In summary, the four experimental approaches together show that the special undulated shape of harbour seal vibrissae, as opposed to the smooth shape of eared seals, significantly reduces the vibrations of the vibrissa that would be induced by the flow as the animal swims forward. Such a reduction of self-induced vibrations appears suitable to increase the signal-to-noise ratio when the seal is searching for prey-generated hydrodynamic stimuli. This is consistent with the different performance of harbour seal and the California sea lions found in the behavioural experiments on hydrodynamic trail following where the animal was actively swimming forward. It is also consistent with the fact that such differences were not apparent or even reversed in the experiments with hydrodynamic dipoles where the animal was at rest.

Pinniped whisker diversity

Although most mammals possess vibrissae, the depth of our knowledge regarding their function is limited and mainly directly toward laboratory animal models (e.g., Halata 1975; Halata and Munger 1980; Rice et al. 1986, 1993, 1997; Ebara et al. 2002; Hartmann et al. 2003; Neimark et al. 2003; Mitchinson et al. 2004) Although much work has been conducted recently by sensory ecologists on a few species of marine mammals, the full diversity of vibrissal function remains to be explored. Pinnipeds are an interesting group to study vibrissal function since this taxonomic group possesses the largest vibrissae among mammals, and their vibrissae are among the most diverse in terms of morphology and physiology. Among pinnipeds, the number, geometric arrangement of whiskers on the body, size, morphology, and shape exhibit considerable variation (Ling 1977). A blood filled follicle–sinus complex (F-SC) is a diagnostic characteristic of mammalian vibrissae. The F-SCs in some pinniped species are large enough to span the epidermis, dermis, and hypodermis (Marshall et al. 2006). The organization of these blood sinuses within pinniped F-SCs is tripartite and the upper cavernous sinus can comprise as much as 60 % of the entire follicle (Ling 1977; Dehnhardt 2002; Marshall et al. 2006). A vibrissal hair shaft emerges from the base of the F-SC, out the apex to extend out into the environment beyond the muzzle and rostrum of the individual. This hair shaft is the bridge that relays vibrotactile information from the environment (e.g., hydrodynamic or other tactile cues) to the mechanoreceptors and innervation deep within the F-SC (Burgess and Perl 1973; Gottschaldt et al. 1973; Dykes 1975; Halata 1975). The vibrissal hair shaft functions as a biomechanical filter; variations in the morphology and biomechanics of the vibrissal hair shaft are of extreme importance in modulating environmental stimuli that result in vibrotactile reception. However, we are just beginning to appreciate the functional and ecological consequences that lie within this diversity (Ling 1977; King 1983; Watkins and Wartzok 1985; Dehnhardt et al. 2001; Ginter et al. 2010, 2012; Miersch et al. 2011). More comparative studies on the morphology of pinniped vibrissal hair shafts from a comparative perspective are needed. The morphology of harbour seal hair shafts have been shown to have important functional consequences regarding fluid flow over the hair shaft (Hanke et al. 2010), and it is likely that any divergence in hair shaft morphology will also change the functional hydrodynamics.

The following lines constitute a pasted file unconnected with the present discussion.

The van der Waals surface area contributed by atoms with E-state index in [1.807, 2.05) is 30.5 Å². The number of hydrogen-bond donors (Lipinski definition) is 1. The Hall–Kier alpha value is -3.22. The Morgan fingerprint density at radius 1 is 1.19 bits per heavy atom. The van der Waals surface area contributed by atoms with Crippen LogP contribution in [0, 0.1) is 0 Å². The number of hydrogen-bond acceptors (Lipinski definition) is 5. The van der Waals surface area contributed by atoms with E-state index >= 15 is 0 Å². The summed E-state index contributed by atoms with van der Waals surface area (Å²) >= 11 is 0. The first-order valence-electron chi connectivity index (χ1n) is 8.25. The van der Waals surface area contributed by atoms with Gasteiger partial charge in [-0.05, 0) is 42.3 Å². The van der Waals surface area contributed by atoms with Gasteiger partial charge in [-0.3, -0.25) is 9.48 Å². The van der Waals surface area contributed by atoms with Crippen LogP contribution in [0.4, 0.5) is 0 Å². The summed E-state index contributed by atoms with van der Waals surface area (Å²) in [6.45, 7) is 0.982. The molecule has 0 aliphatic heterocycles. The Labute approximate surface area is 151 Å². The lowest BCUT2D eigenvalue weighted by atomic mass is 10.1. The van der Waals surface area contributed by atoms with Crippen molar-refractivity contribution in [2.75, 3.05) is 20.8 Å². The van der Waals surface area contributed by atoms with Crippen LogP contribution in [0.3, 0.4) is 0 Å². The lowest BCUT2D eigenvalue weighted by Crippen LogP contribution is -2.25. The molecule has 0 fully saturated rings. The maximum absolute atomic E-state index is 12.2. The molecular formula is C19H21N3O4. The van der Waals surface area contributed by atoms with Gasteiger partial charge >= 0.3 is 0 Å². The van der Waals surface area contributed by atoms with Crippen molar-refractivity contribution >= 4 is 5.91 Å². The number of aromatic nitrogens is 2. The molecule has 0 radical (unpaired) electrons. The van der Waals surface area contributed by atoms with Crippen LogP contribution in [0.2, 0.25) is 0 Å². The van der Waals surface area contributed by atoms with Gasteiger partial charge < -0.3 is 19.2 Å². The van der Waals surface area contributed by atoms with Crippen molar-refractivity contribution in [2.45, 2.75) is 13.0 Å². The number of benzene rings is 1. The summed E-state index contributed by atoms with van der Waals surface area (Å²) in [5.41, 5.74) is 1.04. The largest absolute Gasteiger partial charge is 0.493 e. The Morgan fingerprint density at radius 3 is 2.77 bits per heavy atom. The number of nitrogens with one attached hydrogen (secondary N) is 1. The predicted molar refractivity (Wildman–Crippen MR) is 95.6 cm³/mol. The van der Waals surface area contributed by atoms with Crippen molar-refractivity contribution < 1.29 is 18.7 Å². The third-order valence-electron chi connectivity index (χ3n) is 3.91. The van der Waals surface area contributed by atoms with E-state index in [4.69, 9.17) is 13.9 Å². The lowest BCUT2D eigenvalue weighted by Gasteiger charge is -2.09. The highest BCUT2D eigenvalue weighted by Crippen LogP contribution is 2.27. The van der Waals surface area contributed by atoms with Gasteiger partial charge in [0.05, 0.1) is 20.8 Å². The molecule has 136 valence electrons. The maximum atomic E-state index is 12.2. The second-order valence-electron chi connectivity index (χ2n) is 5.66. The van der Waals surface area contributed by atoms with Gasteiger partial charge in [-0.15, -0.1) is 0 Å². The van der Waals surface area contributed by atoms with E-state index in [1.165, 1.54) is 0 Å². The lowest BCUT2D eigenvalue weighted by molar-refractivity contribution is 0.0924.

The typical structure of most phocid vibrissal hair shafts has synonymously been called corrugated (Watkins and Wartzok 1985), waved (Watkins and Wartzok 1985; Dehnhardt and Kaminski 1995; Dehnhardt 2002), undulated (Hanke et al. 2010; Miersch et al. 2011), or beaded (Ling 1977; King 1983; Hyvärinen et al. 2009; Ginter et al. 2010, 2012). It should be noted that the term beaded is not meant to imply that both the diameter of the vibrissa in dorsal view and in frontal view are thickest in certain locations and thinner in between. Rather the greater and the smaller diameter of the elliptical cross section change out of phase (Dehnhardt and Mauck 2008; Hanke et al. 2010).